Dropouts most likely to be working poor
September 27, 2000
Lack of education and poverty are closely related among those in the labor force at least half the year.
In 1998, 14.5 percent of high school dropouts were among the working poor, more than double the poverty rate among workers with a high school diploma (6.6 percent).
Poverty rates were even lower for those with an associate degree (2.8 percent) and for college graduates (1.4 percent).
These data are a product of the Current Population Survey. The working poor are individuals who spent at least 27 weeks in the labor force (employed or unemployed), but whose family or personal incomes fell below the official poverty level. For more information, read BLS Report 944, A Profile of the Working Poor, 1998.
Bureau of Labor Statistics, U.S. Department of Labor, The Economics Daily, Dropouts most likely to be working poor on the Internet at https://www.bls.gov/opub/ted/2000/sept/wk4/art03.htm (visited December 13, 2018).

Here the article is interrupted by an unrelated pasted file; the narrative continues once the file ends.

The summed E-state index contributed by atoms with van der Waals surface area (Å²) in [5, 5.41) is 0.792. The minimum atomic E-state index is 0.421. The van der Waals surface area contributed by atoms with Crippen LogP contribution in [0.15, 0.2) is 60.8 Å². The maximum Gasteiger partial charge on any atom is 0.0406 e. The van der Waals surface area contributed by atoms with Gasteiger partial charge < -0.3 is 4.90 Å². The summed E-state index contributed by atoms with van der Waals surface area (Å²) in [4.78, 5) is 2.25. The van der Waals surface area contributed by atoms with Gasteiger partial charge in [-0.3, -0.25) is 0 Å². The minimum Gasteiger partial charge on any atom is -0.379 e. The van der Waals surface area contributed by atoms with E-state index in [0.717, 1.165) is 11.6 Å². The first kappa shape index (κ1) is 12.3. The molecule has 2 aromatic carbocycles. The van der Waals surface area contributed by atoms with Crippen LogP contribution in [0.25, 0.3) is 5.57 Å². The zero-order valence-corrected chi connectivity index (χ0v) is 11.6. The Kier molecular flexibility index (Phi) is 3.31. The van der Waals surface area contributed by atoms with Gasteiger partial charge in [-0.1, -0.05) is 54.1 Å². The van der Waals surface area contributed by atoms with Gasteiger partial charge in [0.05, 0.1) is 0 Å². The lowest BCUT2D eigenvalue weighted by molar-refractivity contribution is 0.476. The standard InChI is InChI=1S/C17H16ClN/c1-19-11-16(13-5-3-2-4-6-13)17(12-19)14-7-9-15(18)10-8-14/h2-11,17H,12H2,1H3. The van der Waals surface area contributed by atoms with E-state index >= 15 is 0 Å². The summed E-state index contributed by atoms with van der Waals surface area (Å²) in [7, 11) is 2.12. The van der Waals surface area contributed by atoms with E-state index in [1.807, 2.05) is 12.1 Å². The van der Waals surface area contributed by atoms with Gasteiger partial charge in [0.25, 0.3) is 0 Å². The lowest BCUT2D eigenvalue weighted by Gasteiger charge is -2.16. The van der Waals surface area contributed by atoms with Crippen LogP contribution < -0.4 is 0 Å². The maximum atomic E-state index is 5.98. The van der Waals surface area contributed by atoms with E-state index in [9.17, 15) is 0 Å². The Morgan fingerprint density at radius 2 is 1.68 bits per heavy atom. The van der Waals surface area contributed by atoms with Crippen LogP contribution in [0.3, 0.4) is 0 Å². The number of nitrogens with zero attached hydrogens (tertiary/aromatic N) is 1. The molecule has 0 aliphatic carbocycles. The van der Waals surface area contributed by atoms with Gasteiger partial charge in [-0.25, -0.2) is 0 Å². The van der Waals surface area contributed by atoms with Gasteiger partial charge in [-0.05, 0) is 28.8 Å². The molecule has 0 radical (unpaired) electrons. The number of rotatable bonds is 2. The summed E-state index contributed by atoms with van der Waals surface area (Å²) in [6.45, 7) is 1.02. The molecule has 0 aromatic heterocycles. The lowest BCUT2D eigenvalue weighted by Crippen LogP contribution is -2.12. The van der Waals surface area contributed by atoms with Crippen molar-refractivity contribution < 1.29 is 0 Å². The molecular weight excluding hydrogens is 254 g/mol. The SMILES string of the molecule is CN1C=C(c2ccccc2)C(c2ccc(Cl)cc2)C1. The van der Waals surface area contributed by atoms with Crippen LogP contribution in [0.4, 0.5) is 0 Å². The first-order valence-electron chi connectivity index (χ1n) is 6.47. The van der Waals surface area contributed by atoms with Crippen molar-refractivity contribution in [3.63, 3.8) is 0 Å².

Recent editions of Spotlight on Statistics
- Workers in Alternative Employment Arrangements
A look at independent contractors, on-call workers, temporary help agency workers, and workers provided by contract firms.
- Labor force characteristics of people with a disability
Examines the labor force characteristics of people with a disability and compares them with the characteristics of people with no disability.
- A Look at Contingent Workers
Examines people who do not expect their jobs to last or who report that their jobs are temporary.
- Race, Economics, and Social Status
Examines Consumer Expenditure Survey data to explore social and economic factors by race and ethnicity.